1. The surface of the earth; the outer crust of the globe, or some indefinite portion of it. "There was not a man to till the ground." (Gen. Ii. 5) "The fire ran along upon the ground." (Ex. Ix. 23) Hence:
2. Any definite portion of the earth's surface; region; territory; country. Hence: A territory appropriated to, or resorted to, for a particular purpose; the field or place of action; as, a hunting or fishing ground; a play ground. "From . . . Old Euphrates, to the brook that parts Egypt from Syrian ground." (Milton)
3. Land; estate; possession; field; especially. (pl), the gardens, lawns, fields, etc, belonging to a homestead; as, the grounds of the estate are well kept. "Thy next design is on thy neighbor's grounds." (Dryden. 4)
4. The basis on which anything rests; foundation. Hence: The foundation of knowledge, belief, or conviction; a premise, reason, or datum; ultimate or first principle; cause of existence or occurrence; originating force or agency; as, the ground of my hope.
5. That surface upon which the figures of a composition are set, and which relieves them by its plainness, being either of one tint or of tints but slightly contrasted with one another; as, crimson Bowers on a white ground. See Background, Foreground, and Middle-ground. In sculpture, a flat surface upon which figures are raised in relief.
8. A composition in which the bass, consisting of a few bars of independent notes, is continually repeated to a varying melody. The tune on which descants are raised; the plain song. "On that ground I'll build a holy descant." (Shak)
11. The pit of a theater. Ground angling, angling with a weighted line without a float. Ground annual, a small California bird (Chamaea fasciata) allied to the wrens and titmice. It inhibits the arid plains. Called also gronnd tit, and wren lit. To bite the ground, To break ground. See Bite, Break. To come to the ground, To fall to the ground, to come to nothing; to fail; to miscarry. To gain ground. To advance; to proceed forward in confict; as, an army in battle gains ground. To obtain an advantage; to have some success; as, the army gains ground on the enemy. To gain credit; to become more prosperous or influential. To get, or To gather, ground, to gain ground. "Evening mist . . . Gathers ground fast." . "There is no way for duty to prevail, and get ground of them, but by bidding higher." (South) To give ground, to recede; to yield advantage. "These nine . . . Began to give me ground." (Shak) To lose ground, to retire; to retreat; to withdraw from the position taken; hence, to lose advantage; to lose credit or reputation; to decline. To stand one's ground, to stand firm; to resist attack or encroachment. To take the ground to touch bottom or become stranded; said of a ship.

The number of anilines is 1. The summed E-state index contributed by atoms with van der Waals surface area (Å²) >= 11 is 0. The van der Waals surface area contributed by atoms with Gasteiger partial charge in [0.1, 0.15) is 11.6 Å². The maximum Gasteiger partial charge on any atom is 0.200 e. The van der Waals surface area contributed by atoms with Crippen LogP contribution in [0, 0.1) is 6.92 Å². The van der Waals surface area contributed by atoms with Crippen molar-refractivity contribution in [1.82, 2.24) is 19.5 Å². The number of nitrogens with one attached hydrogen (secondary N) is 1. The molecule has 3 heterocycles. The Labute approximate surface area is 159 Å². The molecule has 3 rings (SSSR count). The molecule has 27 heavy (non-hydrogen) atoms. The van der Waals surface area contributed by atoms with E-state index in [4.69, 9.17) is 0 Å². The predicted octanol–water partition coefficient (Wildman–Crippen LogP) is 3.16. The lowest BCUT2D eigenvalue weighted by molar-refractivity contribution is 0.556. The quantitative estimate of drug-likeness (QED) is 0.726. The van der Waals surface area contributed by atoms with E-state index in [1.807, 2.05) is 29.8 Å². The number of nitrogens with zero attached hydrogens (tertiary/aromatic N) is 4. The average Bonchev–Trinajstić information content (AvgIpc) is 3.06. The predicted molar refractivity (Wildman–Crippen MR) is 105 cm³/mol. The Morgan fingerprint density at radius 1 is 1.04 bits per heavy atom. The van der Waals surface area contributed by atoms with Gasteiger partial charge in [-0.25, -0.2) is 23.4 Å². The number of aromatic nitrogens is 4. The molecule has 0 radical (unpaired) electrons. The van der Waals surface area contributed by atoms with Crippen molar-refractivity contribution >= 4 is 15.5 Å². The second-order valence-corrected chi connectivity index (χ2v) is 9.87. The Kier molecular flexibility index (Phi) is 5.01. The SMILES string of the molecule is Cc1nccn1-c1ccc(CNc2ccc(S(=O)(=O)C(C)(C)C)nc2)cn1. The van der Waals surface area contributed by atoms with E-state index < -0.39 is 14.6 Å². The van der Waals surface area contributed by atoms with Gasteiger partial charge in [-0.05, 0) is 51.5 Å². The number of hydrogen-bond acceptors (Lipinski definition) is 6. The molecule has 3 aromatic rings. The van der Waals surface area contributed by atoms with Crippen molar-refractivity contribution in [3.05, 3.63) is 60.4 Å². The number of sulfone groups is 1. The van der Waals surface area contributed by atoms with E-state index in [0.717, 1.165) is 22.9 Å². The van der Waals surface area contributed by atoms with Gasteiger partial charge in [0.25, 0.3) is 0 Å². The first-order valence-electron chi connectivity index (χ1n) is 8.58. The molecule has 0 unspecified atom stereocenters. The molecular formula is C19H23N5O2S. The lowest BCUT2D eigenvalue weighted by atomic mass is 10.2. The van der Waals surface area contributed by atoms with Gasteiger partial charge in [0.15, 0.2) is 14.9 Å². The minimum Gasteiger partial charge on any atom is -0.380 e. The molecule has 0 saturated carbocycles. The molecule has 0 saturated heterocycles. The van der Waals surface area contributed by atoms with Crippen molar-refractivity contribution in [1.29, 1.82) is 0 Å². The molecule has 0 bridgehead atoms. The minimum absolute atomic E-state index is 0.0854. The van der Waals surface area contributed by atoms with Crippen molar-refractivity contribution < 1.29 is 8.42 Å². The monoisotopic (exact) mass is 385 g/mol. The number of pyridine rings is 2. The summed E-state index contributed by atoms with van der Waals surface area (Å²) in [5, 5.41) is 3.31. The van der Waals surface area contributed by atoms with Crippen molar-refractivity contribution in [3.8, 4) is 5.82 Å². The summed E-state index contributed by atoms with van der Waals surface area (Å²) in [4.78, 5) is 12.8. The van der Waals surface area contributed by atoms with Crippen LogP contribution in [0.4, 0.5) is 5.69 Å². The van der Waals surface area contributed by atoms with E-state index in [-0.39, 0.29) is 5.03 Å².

Origin: OE. Ground, grund, AS. Grund; akin to D. Grond, OS, G, Sw, & Dan. Grund, Icel. Grunnr bottom, Goth. Grundus (in composition); perh. Orig. Meaning, dust, gravel, and if so perh. Akin to E. Grind.
2. To found; to fix or set, as on a foundation, reason, or principle; to furnish a ground for; to fix firmly. "Being rooted and grounded in love." (Eph. Iii. 17) "So far from warranting any inference to the existence of a God, would, on the contrary, ground even an argument to his negation." (Sir W. Hamilton)
Origin: Grounded; Grounding.
(01 Mar 1998)
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